Abortive Diseases

Abortion is when a female loses her offspring during pregnancy or when giving birth to weak or deformed babies.Abortions can be caused by infectious or non-infectious agents. Non-infectious abortions can be caused by trauma such as fighting or rough handling, but are not common. The main infectious agents that cause abortion in sheep and goats are:


Vibriosis(Campylobacter): these infections result in late pregnancy abortions or still births. They are seen much more commonly as a cause of abortion in ewes than indoes.

  • Chlamydia (Enzootic Abortion of Ewes or EAE): These infections cause abortions during the last 2 to 3 weeks of gestation resulting in stillbirths and weak offspring. Ewes and does infected by this bacterium rarely abort more than once but can continue to shed the bacteria from their reproductive tract infecting other herd members. If the abortions occur in ewe lambs or young ewes it is likely due to this agent
  • Toxoplasmosis: This is a protozoan parasite for cats and rodents. They spread the agent into the hay or feed which is eaten by the stock through the faeces. If ewes or does contract toxoplasmosis early in gestation, they usually reabsorb the fetus. When infected later in gestation, abortions are common.
  • Leptospirosis: it is caused by the bacteria Leptospira interrogans which cause abortion in goats. It is transmitted when animals come into contact with standing water (lake or pond with the bacteria). Symptoms include anemia and icterus (yellowish pigment of the skin and eyes).It can be a symptom of anemia or liver disease. Diagnosis can be made by testing the dam’s urine the aborted fetus or the placenta.
  • Q fever: is caused by the bacteria Coxiella burnetii which is found in milk, urine, feces, placental tissue and amniotic fluid as well as spread through the air. Pasteurization is effective in killing the bacteria in milk. Symptoms in ruminants include anorexia, abortion and lesions. Diagnosis of the disease is usually done from an infected placenta which will be covered with a gray-brown secretion. The disease can be spread to humans especially farmers, veterinarians and researchers who assist in the birthing process who often exhibit flu-like clinical signs.

Care should be taken when handling aborted fetuses or placentas, as all the pathogens that cause abortion in sheep and goats can be transmitted to humans.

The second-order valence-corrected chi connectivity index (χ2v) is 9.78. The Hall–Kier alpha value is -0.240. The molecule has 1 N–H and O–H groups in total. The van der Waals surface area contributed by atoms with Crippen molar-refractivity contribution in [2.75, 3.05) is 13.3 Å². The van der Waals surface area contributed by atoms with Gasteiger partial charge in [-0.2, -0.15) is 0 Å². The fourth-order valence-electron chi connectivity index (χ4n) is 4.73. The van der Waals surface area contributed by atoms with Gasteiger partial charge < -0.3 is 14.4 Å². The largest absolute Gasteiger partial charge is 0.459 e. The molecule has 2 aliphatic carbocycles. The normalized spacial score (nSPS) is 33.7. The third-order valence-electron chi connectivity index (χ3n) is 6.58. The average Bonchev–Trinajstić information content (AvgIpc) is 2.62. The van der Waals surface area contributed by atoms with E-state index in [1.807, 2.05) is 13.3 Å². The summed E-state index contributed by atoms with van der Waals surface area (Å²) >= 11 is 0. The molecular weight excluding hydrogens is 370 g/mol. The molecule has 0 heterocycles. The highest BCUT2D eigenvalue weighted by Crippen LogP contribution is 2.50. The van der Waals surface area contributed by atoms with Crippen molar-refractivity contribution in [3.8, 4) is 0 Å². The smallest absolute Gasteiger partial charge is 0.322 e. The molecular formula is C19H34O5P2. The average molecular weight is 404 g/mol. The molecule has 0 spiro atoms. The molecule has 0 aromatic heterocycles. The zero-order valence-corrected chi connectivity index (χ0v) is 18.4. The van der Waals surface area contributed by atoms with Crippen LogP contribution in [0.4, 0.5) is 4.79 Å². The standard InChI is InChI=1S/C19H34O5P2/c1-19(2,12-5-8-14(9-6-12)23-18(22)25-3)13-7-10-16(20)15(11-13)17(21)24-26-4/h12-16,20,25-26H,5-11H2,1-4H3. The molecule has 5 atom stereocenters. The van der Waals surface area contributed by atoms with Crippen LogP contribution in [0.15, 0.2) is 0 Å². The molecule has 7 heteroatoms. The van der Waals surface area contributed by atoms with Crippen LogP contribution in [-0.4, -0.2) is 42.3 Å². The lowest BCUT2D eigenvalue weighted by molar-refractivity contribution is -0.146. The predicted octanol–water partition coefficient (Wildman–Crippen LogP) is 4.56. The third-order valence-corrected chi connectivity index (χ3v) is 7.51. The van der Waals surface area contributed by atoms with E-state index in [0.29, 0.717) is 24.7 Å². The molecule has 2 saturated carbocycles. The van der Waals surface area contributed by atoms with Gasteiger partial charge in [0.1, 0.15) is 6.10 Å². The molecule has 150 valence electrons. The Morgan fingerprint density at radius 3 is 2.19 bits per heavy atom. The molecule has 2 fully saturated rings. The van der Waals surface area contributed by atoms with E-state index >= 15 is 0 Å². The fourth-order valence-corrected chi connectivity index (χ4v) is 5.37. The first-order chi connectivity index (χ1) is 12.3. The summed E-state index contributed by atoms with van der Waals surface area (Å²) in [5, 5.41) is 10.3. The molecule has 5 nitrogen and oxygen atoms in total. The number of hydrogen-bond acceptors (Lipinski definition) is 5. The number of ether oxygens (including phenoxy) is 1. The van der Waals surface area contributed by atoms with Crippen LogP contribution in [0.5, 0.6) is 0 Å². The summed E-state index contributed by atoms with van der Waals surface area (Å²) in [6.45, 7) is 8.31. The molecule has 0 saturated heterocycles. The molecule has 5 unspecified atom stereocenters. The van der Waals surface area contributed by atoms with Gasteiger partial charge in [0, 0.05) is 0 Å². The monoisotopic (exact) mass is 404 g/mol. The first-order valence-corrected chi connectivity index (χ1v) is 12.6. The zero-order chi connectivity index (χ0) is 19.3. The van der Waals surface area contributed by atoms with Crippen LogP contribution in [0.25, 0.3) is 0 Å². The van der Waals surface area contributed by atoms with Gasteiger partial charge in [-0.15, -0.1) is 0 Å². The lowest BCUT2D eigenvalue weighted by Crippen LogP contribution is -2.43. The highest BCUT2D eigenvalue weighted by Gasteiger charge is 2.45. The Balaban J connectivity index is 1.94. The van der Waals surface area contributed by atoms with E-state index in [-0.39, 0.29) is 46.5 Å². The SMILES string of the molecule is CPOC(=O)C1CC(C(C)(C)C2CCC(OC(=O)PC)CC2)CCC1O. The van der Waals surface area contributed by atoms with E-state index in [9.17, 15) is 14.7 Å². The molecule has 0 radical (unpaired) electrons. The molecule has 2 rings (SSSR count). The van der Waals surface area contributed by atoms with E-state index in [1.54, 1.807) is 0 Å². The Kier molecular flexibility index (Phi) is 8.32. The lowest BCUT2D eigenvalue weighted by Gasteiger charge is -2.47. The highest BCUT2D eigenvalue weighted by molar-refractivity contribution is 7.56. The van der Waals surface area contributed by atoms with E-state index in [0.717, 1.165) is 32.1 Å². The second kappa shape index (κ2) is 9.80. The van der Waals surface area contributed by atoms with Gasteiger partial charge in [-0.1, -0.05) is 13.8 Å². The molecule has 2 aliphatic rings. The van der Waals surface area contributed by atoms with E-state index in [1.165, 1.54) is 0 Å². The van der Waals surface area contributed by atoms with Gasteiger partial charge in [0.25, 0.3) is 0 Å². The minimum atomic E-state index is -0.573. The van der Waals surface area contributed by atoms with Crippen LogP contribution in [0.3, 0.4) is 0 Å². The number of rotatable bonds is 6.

• Campylobacter and Chlamydia bacteria are often spread to a noninfectedherd or flock when a purchased animal is introduced from another farm.
  • Campylobacter and Chlamydia are,transmitted by ingestion of materials in contact with infected feces or fetal and placental fluids.

Treatment and control

  • If the abortions are due to an infection by Campylobacter bacteria, infected animals are often responsive to either tetracycline or sulfa drugs to prevent further abortions. There is also vaccination to prevent the Campylobacter infections.
  • Abortions due to Chlamydia bacteria can be stemmed by treating ewes with tetracycline given in the feed or by injections. A vaccine can also be used to prevent the infections.
  • The only treatment for toxoplasmosis is prevention.
  • It is important for farmers to cover stored feed and discourage stray cats from hanging around housing for gestating ewes or does.
  • Feeding a coccidiostat such as Monensin or Decoquinate mixed into feed can also be effective in preventing abortion due to toxoplasmosis.
  • Outbreaks of Q fever can be managed by administering tetracycline
  • Separating pregnant animals inside from the rest of the herd
  • Burning or burying reproductive waste.
  • Any new additions to the flock or herd should be quarantined or if they are pregnant ewes or does penned separately until they give birth.
  • Feeding high doses of tetracycline prior to lambing or kidding has been effective in reducing Chlamydia andCampylobacter abortions.
  • Ewes or does should not be fed on the ground
  • Vaccination for Campylobacter and Chlamydia is important for flock or herd health and it is advisable to practice such.

It is important to include the part of the placenta where lesions are present as this is critical to identification. Producers can work with veterinarians when packaging and shipping the fetus and placenta. To prevent the spread of infectious agents while waiting for results from the diagnostic lab, aborting ewes or does must be isolated from the rest of the herd, and aborted fetuses or placentas should be removed from the pen.